‘…this academy be governed according to the rules of good breeding or civil conversation.’
From the Rota Club’s statement
John Houghton (the English apothecary, writer) published his effusive assessments of the contributions that the coffeehouses had made to the advancement of learning since their introduction both in the Royal Society’s Philosophical Transactions as well as in his own financial weekly, A Collection for the Improvement of Husbandry and Trade.
He thought that: “Coffee-houses make all sorts of people sociable, the rich and the poor meet together, as also do the learned and unlearned. It improves arts, merchandize, and all other knowledge; for here an inquisitive man, that aims at good learning, may get more in an evening than he shall by books in a month: he may find out such coffee-houses, where men frequent, who are studious in such matters as his enquiry tends to, and he may in short space gain the pith and marrow of the others reading and studies. I have heard a worthy friend of mine . . . who was of good learning . . . say, that he did think, that coffeehouses had improved useful knowledge, as much as [the universities] have, and spake in no way of slight to them neither.”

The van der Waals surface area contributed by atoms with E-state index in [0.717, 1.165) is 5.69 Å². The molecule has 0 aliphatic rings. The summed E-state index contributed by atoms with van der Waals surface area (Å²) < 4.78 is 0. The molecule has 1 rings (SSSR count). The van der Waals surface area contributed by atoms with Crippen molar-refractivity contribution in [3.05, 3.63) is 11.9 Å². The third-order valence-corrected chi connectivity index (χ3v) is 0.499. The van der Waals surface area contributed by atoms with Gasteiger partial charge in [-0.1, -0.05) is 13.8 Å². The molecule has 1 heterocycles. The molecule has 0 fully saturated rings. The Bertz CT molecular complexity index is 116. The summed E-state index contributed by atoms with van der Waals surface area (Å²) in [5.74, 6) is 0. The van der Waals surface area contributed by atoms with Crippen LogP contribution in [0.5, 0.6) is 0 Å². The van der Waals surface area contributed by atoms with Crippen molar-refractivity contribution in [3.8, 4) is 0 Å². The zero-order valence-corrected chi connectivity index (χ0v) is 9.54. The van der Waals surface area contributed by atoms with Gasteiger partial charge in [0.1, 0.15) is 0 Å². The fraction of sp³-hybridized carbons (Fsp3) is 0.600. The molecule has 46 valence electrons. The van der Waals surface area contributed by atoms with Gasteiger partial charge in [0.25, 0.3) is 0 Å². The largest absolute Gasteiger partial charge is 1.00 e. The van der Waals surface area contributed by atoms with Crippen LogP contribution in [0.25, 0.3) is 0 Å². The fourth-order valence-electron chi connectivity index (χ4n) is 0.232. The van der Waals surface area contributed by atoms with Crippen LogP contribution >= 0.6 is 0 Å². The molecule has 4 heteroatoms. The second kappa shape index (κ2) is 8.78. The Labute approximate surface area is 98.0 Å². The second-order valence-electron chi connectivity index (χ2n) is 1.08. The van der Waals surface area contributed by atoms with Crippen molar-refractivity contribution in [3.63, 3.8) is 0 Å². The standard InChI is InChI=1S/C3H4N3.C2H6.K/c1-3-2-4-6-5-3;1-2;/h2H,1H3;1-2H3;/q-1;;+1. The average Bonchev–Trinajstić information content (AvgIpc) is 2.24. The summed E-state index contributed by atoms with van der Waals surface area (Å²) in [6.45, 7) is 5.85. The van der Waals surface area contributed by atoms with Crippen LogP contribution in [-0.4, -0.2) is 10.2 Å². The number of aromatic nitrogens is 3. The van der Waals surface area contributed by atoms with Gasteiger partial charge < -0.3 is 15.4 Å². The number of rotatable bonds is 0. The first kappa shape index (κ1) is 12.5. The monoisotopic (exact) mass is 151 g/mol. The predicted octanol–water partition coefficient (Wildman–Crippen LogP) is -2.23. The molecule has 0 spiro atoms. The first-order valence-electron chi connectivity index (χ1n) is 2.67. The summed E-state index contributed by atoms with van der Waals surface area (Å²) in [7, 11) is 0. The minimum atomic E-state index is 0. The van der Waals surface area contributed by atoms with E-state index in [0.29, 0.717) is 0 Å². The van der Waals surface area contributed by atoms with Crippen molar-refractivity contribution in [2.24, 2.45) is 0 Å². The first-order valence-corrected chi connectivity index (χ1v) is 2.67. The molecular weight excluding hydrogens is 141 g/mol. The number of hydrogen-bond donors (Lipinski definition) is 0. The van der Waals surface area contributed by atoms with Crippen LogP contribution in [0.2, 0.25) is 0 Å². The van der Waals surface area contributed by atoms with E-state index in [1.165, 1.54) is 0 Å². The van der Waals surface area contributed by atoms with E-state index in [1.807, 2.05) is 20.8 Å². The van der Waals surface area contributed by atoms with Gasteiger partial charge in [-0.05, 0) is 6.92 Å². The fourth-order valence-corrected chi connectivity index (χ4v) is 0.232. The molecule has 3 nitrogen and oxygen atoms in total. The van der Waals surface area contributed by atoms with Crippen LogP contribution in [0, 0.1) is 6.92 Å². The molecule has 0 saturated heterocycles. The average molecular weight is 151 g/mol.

“How did the coffeehouse etch out its place as a penny university?” and “Can it qualify to be the one these days?” are the questions we address within this get-together, alongside a few games on debating and a good old cup of coffee to brighten up the senses.
Meanwhile, why don’t you take a couple of minutes of your busy day and complete a short SURVEY on coffee consumption?